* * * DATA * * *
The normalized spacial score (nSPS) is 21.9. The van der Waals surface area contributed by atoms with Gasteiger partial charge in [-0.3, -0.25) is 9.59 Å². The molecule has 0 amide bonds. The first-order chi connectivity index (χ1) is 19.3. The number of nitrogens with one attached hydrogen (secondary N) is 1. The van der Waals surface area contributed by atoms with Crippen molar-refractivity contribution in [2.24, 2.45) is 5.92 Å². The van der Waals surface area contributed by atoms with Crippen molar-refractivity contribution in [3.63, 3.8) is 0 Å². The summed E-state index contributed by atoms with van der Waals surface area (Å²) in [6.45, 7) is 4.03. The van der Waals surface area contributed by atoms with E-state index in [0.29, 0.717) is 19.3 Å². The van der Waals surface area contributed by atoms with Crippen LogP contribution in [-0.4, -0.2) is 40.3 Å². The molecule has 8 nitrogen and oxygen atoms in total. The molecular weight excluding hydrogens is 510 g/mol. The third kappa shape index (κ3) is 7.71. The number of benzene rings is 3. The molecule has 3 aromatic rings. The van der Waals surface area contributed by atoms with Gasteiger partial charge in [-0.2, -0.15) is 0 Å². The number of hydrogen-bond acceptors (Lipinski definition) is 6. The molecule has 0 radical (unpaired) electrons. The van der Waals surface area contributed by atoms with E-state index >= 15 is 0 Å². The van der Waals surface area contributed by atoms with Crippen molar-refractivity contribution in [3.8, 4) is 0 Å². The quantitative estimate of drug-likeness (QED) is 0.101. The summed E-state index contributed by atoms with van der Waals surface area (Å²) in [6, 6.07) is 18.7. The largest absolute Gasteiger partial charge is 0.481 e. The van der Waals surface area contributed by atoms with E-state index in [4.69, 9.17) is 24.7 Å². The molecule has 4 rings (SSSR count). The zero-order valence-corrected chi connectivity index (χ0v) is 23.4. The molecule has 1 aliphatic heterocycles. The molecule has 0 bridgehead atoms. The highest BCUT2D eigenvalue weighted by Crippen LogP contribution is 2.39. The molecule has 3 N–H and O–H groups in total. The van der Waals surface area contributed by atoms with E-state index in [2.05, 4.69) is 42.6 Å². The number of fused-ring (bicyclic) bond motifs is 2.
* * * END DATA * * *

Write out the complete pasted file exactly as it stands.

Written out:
The normalized spacial score (nSPS) is 21.9. The van der Waals surface area contributed by atoms with Gasteiger partial charge in [-0.3, -0.25) is 9.59 Å². The molecule has 0 amide bonds. The first-order chi connectivity index (χ1) is 19.3. The number of nitrogens with one attached hydrogen (secondary N) is 1. The van der Waals surface area contributed by atoms with Crippen molar-refractivity contribution in [2.24, 2.45) is 5.92 Å². The van der Waals surface area contributed by atoms with Crippen molar-refractivity contribution in [3.63, 3.8) is 0 Å². The summed E-state index contributed by atoms with van der Waals surface area (Å²) in [6.45, 7) is 4.03. The van der Waals surface area contributed by atoms with E-state index in [0.29, 0.717) is 19.3 Å². The van der Waals surface area contributed by atoms with Crippen LogP contribution in [-0.4, -0.2) is 40.3 Å². The molecule has 8 nitrogen and oxygen atoms in total. The molecular weight excluding hydrogens is 510 g/mol. The third kappa shape index (κ3) is 7.71. The number of benzene rings is 3. The molecule has 3 aromatic rings. The van der Waals surface area contributed by atoms with Gasteiger partial charge in [-0.2, -0.15) is 0 Å². The number of hydrogen-bond acceptors (Lipinski definition) is 6. The molecule has 0 radical (unpaired) electrons. The van der Waals surface area contributed by atoms with E-state index >= 15 is 0 Å². The van der Waals surface area contributed by atoms with Crippen molar-refractivity contribution in [3.8, 4) is 0 Å². The quantitative estimate of drug-likeness (QED) is 0.101. The summed E-state index contributed by atoms with van der Waals surface area (Å²) in [6, 6.07) is 18.7. The largest absolute Gasteiger partial charge is 0.481 e. The van der Waals surface area contributed by atoms with E-state index in [4.69, 9.17) is 24.7 Å². The molecule has 4 rings (SSSR count). The zero-order valence-corrected chi connectivity index (χ0v) is 23.4. The molecule has 1 aliphatic heterocycles. The molecule has 0 bridgehead atoms. The highest BCUT2D eigenvalue weighted by Crippen LogP contribution is 2.39. The molecule has 3 N–H and O–H groups in total. The van der Waals surface area contributed by atoms with E-state index in [2.05, 4.69) is 42.6 Å². The number of fused-ring (bicyclic) bond motifs is 2.